A FIRE IN THE BONES

REFLECTIONS ON AFRICAN-AMERICAN RELIGIOUS HISTORY

A well-researched look at black Americans and religion, dispelling the notion that the slaves accepted their masters' beliefs without question. Raboteau (Religion/Princeton Univ.; Slave Religion, 1978) traces African-Americans' development of their own religious and moral values as they founded churches and institutions through which they could exercise these values. Part I offers a thorough, but by no means boring, history of how Christianity was presented to and propagated among the slaves. At the same time, the author shows slaveholders grappling with the conflict between their own Christian imperatives and the economic necessity of slavery. The author convincingly argues that black people's social and political lives were inextricably bound to their religious life until well into the 20th century. As resolution to their conflict with white Christianity, slaves began in the late 18th century to form their own separate churches, ultimately breaking away from the white denominations they had first known. ``These black churches not only formed the institutional core for the development of free black communities,'' states Raboteau, ``they also gave black Christians the opportunity to articulate their own vision of Christianity, standing in eloquent testimony to the existence of two Christian Americas.'' He identifies the changes prompted by the 20th-century migration to the North, which exposed blacks to religious doctrines other than the Baptist, Methodist, and Episcopal churches, and by shifts in social, economic, and political conditions that began with the civil rights movement in the mid-1950s, which ushered in black liberation theology and new challenges to American Christians, black and white. Raboteau cogently delineates a complex set of interrelated issues and gives evenhanded treatment to all sides in each religious debate. Comprehensive, clearly organized, and low-keyjust the kind of thoughtful, undogmatic approach this material needs.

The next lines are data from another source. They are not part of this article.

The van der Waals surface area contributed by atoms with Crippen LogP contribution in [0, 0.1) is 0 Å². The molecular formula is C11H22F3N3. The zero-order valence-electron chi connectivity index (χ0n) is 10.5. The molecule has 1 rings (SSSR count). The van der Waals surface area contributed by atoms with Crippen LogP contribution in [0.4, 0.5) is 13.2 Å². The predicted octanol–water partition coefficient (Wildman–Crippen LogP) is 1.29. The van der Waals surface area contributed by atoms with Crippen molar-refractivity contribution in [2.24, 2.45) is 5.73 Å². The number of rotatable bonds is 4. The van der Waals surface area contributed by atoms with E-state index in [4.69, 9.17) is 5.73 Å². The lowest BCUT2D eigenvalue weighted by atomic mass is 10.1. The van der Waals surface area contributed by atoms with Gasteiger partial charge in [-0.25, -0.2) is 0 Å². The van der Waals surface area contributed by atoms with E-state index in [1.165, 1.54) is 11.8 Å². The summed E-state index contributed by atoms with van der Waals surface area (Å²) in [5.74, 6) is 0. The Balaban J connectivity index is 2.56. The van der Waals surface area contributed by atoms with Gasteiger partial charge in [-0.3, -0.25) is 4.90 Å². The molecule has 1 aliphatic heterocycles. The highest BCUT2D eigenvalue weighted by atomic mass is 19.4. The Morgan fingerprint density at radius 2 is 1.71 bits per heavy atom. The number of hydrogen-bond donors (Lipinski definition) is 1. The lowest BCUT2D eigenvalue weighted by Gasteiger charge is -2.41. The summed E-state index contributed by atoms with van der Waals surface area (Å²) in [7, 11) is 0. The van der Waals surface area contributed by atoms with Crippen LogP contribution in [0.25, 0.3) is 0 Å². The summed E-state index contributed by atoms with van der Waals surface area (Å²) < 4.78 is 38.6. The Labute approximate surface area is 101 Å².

Pub Date: July 7, 1995

ISBN: 0-8070-0932-6

Page Count: 240

Publisher: Beacon

Review Posted Online: May 20, 2010

Kirkus Reviews Issue: May 15, 1995

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However charily one should apply the word, a beautiful book, an unconditionally involving memoir for our time or any time.

I KNOW WHY THE CAGED BIRD SINGS

Maya Angelou is a natural writer with an inordinate sense of life and she has written an exceptional autobiographical narrative which retrieves her first sixteen years from "the general darkness just beyond the great blinkers of childhood."